Whether you get in touch with your inner designer or you hire a rock star to promote your brand, RIAs give you total control over how your brand reaches the world.  You can customize applications in such a way that immerses the user in your world and gets them excited about your brand.  By not trapping users in the web browser, you can suspend their disbelief so that they are viewing and interacting with your content on your terms.

6. Harness today's multimedia.

Multimedia on the web used to be a joke, but now it's everywhere and getting better every day.  The web browser wasn't built to handle multimedia and requires plug-ins and add-ons to view content today.  RIAs can be built to incorporate multimedia so that it doesn't appear nailed on.  With RIAs the multimedia content becomes part of the experience instead of an extra feature.

7. Hook your customers.

Because you have control over exactly what the user experiences, you can use that experience to hook them on your products.  Incorporate multimedia, devices and the web so that they are seeing your product in a way they can't see your competitors.  By making sure you can go with them wherever they are, you can hook them when competitors can't.

8. Streamline development time.

The holy grail of RIAs is to write one set of code and have that code run on any device or computer in the world. As a development shop, you can have one code base and deploy that anywhere your users go.  If you're a business then you can make sure your executives have your application whether they are on a plane with their PDAs or at their desk on their laptops.

9. Revolutionize the enterprise.

RIAs take the idea of software as a service and revolutionize it. You can provide a desktop-type-interface over the web and on any computer or device.  It provides a single point for upgrades or patches meaning your IT staff won't have to run around touching every computer in your business. At the same time, the users aren't giving up any control over their applications.  RIAs behave exactly like desktop applications and users will enjoy the same level of control.  Unlike a typical remote desktop scenario, the RIA can move with your users to their cell phones or PDAs so they have the content anywhere they go.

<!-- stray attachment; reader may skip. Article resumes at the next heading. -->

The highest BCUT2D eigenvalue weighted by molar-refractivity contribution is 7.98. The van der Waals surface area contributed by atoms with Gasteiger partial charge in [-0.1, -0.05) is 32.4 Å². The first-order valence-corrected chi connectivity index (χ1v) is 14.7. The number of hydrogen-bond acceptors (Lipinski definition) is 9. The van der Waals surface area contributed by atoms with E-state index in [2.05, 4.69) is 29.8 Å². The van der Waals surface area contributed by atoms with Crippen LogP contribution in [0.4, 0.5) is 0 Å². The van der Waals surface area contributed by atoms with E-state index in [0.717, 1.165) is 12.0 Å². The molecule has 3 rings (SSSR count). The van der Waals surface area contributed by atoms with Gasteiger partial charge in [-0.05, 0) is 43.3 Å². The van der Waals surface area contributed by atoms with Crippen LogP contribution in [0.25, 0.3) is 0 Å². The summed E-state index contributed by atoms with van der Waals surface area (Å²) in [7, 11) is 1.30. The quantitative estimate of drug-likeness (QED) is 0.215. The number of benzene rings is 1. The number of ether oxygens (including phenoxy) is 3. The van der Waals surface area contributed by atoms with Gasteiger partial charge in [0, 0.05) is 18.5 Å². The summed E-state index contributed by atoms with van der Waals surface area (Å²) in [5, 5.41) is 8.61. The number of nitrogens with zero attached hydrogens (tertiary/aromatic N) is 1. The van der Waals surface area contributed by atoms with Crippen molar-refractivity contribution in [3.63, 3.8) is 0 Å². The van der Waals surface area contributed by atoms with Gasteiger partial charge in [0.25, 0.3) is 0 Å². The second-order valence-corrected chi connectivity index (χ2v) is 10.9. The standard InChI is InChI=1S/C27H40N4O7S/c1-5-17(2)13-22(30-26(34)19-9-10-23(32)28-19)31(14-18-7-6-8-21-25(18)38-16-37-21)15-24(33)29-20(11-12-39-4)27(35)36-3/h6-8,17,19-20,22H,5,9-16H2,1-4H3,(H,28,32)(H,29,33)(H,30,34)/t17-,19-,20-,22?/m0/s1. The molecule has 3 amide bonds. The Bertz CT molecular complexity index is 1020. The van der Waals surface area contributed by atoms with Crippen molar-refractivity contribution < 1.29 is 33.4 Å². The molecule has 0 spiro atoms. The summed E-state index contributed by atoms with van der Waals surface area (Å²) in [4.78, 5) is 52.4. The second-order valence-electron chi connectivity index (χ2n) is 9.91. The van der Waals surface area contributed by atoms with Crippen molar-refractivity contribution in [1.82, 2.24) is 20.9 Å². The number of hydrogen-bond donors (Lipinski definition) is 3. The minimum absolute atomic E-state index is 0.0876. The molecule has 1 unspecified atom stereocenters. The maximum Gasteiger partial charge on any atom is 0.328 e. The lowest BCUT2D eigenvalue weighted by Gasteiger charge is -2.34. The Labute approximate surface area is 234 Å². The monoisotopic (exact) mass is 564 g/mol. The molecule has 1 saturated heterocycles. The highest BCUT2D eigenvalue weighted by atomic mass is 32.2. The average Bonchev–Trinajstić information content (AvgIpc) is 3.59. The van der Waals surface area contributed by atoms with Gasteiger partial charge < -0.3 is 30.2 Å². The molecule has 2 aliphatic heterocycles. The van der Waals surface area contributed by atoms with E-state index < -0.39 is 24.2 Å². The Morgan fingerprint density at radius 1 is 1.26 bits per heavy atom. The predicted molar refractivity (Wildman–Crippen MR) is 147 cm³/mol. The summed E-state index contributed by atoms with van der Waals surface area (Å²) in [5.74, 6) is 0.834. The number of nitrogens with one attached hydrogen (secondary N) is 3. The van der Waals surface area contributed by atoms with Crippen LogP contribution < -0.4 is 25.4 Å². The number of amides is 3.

10. Show what Web 2.0 can be.

Web 2.0 gets a lot of bad press as a buzzword, but it has still given average users a new way of categorizing and interacting with their content.  It has also given them a way to communicate with the world in the form of podcasts, blogs or vlogs.  RIAs take all of the progress we've made on the web and make it easy to use.  Users who are used to the way desktop applications behave will be a home in an RIA world and as a result will be more likely to participate in the global conversation.  RIAs leverage the APIs and standards of Web 2.0 into great experiences that everyone can relate to.

Topics: Browser

About

Ryan Stewart holds an economics degree from the University of Pennsylvania and is now a Rich Internet Application developer and industry analyst. After graduating from Penn, he spent two years developing applications for the Wharton School and pushing the idea of the web as a platform for learning. Ryan now lives in Seattle with his wife... Full Bio